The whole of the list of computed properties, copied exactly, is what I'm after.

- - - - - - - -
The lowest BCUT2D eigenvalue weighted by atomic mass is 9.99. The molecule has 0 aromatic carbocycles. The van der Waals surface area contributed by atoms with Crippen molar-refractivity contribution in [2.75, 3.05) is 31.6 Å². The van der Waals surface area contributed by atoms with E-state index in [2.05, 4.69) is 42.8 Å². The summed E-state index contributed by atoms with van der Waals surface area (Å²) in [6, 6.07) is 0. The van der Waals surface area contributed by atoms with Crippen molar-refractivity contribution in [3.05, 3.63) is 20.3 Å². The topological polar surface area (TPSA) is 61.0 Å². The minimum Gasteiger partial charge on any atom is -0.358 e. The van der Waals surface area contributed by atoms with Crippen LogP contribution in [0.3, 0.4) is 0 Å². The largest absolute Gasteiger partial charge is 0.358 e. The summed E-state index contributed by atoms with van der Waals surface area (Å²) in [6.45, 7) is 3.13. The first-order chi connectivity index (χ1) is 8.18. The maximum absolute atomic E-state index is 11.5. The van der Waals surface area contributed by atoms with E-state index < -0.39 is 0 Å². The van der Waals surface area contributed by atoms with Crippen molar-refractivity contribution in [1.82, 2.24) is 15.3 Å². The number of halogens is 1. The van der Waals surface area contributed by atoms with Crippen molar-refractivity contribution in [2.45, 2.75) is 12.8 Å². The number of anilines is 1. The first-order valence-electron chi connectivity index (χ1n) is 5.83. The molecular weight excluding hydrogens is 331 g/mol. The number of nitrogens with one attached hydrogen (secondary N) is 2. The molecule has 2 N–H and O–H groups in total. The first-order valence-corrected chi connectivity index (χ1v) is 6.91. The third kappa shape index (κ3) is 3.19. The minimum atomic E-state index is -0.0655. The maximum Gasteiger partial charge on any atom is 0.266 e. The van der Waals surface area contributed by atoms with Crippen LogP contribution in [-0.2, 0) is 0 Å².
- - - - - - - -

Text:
The lowest BCUT2D eigenvalue weighted by atomic mass is 9.99. The molecule has 0 aromatic carbocycles. The van der Waals surface area contributed by atoms with Crippen molar-refractivity contribution in [2.75, 3.05) is 31.6 Å². The van der Waals surface area contributed by atoms with E-state index in [2.05, 4.69) is 42.8 Å². The summed E-state index contributed by atoms with van der Waals surface area (Å²) in [6, 6.07) is 0. The van der Waals surface area contributed by atoms with Crippen molar-refractivity contribution in [3.05, 3.63) is 20.3 Å². The topological polar surface area (TPSA) is 61.0 Å². The minimum Gasteiger partial charge on any atom is -0.358 e. The van der Waals surface area contributed by atoms with Crippen LogP contribution in [0.3, 0.4) is 0 Å². The largest absolute Gasteiger partial charge is 0.358 e. The summed E-state index contributed by atoms with van der Waals surface area (Å²) in [6.45, 7) is 3.13. The first-order chi connectivity index (χ1) is 8.18. The maximum absolute atomic E-state index is 11.5. The van der Waals surface area contributed by atoms with E-state index < -0.39 is 0 Å². The van der Waals surface area contributed by atoms with Crippen molar-refractivity contribution in [1.82, 2.24) is 15.3 Å². The number of halogens is 1. The van der Waals surface area contributed by atoms with Crippen molar-refractivity contribution in [2.45, 2.75) is 12.8 Å². The number of anilines is 1. The first-order valence-electron chi connectivity index (χ1n) is 5.83. The molecular weight excluding hydrogens is 331 g/mol. The number of nitrogens with one attached hydrogen (secondary N) is 2. The molecule has 2 N–H and O–H groups in total. The first-order valence-corrected chi connectivity index (χ1v) is 6.91. The third kappa shape index (κ3) is 3.19. The minimum atomic E-state index is -0.0655. The maximum Gasteiger partial charge on any atom is 0.266 e. The van der Waals surface area contributed by atoms with Crippen LogP contribution in [-0.2, 0) is 0 Å².